When Molly started looking into a career in aesthetics, she found just a handful of websites that offered very general advice. What ended up being more helpful was social media at the time, specifically LinkedIn®. “It was an easy way for me to connect to practitioners who were willing to help the next generation of aesthetic nurses,” she says. “I asked a few experts in my community if they would sit down with me over coffee and offer advice on entering the aesthetics space. It was valuable for me to learn what they thought were important qualities in candidates who were applying for aesthetic nursing positions.”

3. Shadowing to learn how to become an aesthetic healthcare provider opened doors.

After taking a 13-week course online, which gave her a general education in aesthetics, it was shadowing a medical doctor at a med spa that ultimately provided the best experience for Molly. “This experience gave me a good foundation in aesthetics. Even though I wasn’t treating patients, I was able to participate in conversations and learn protocols, treatment dosing, and anatomy,” she says. Because she appreciated Molly’s passion for aesthetics and dedicated quest for knowledge, the physician she shadowed ended up asking Molly to join her staff.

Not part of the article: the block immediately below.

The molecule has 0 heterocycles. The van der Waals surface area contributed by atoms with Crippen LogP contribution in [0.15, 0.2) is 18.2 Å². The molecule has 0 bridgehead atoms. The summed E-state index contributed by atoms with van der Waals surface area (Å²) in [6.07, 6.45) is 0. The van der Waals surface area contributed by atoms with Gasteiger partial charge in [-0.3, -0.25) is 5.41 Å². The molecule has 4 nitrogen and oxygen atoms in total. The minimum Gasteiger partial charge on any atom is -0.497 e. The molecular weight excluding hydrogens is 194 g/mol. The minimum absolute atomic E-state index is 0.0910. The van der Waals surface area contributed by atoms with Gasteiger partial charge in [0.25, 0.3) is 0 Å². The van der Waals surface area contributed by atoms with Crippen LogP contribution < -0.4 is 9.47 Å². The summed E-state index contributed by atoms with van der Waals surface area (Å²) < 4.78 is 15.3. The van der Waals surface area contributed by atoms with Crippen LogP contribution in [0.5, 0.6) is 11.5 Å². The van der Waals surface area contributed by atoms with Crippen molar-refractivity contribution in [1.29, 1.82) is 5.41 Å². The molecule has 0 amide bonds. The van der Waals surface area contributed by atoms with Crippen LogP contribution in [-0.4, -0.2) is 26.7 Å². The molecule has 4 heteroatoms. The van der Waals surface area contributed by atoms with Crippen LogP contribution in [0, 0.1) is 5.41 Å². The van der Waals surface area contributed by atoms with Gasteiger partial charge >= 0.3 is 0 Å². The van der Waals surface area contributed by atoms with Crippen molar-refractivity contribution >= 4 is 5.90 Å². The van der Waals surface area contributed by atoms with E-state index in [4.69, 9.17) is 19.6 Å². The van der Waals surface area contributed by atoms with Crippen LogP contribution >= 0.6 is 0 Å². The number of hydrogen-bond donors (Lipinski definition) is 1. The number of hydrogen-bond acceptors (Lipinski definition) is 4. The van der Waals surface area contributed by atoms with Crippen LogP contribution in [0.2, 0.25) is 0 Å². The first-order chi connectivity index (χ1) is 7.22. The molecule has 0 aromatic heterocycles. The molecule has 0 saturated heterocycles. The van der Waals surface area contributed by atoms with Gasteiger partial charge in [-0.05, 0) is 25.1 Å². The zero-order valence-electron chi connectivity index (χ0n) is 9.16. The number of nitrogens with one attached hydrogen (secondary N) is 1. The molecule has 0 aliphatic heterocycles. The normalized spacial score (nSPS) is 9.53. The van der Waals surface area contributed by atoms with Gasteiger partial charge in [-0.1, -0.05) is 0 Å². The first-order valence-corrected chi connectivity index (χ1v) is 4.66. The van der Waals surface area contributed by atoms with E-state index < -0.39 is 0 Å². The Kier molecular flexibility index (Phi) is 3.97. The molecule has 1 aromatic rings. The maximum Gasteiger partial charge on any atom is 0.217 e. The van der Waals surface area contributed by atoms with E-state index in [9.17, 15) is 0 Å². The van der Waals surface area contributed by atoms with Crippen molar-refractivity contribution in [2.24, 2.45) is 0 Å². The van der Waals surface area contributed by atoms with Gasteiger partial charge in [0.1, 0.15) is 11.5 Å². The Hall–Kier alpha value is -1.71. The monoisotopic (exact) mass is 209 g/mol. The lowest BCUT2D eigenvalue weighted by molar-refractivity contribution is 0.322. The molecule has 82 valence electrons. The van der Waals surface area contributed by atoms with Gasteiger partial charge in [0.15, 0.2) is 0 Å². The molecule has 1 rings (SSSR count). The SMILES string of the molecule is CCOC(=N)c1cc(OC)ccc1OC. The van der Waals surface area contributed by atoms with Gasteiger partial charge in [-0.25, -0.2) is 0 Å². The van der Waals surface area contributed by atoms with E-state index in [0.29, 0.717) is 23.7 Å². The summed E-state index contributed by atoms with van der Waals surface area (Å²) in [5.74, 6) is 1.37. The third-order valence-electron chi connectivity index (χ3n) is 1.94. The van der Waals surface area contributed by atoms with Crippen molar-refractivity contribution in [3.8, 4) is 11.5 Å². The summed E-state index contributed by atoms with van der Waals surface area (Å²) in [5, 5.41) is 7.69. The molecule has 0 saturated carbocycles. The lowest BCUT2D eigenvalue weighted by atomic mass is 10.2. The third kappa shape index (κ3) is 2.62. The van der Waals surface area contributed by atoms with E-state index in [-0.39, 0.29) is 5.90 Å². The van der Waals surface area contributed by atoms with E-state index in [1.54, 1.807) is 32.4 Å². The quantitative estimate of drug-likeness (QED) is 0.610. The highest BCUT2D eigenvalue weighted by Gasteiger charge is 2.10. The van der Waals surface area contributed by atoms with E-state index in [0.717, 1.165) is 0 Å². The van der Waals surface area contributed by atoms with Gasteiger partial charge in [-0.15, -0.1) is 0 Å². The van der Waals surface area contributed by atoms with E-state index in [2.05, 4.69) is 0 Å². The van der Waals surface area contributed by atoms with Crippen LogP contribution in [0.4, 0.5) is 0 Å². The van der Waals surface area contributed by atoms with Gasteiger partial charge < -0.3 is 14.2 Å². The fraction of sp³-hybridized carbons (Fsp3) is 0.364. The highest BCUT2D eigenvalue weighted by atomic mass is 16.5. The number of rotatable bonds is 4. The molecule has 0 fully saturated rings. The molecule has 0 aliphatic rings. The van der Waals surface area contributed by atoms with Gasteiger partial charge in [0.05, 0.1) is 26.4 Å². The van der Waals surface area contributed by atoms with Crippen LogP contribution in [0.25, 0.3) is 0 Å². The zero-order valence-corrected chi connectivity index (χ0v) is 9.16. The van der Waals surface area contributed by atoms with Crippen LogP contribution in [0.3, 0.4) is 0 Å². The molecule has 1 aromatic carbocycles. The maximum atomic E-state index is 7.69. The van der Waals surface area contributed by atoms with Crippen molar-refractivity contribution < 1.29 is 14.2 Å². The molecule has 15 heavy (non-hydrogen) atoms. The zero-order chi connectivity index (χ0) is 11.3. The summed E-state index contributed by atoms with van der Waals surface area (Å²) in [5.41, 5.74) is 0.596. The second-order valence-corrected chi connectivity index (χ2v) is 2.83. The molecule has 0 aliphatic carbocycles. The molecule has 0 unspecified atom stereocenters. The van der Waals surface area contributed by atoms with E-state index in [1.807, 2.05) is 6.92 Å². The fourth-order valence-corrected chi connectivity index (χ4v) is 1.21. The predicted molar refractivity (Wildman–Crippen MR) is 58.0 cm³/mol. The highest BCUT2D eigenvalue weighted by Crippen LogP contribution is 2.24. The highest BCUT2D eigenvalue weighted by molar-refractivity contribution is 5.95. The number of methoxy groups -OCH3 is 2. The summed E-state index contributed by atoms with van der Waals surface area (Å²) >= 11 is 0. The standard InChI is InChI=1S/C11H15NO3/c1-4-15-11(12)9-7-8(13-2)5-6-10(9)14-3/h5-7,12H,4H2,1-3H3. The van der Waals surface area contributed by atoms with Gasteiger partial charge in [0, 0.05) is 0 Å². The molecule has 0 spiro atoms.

4. Make sure to find reputable Medical Aesthetics training programs.

Since not all training programs are equal in quality, Molly advises checking references. “I would ask if they had prior students I could speak to before I signed up for it,” she says. She would also look for industry opinion leaders and sign up for their courses. Molly recommends also taking advantage of the free training that’s available through reputable sources.

5. Aesthetic healthcare providers don’t stop learning.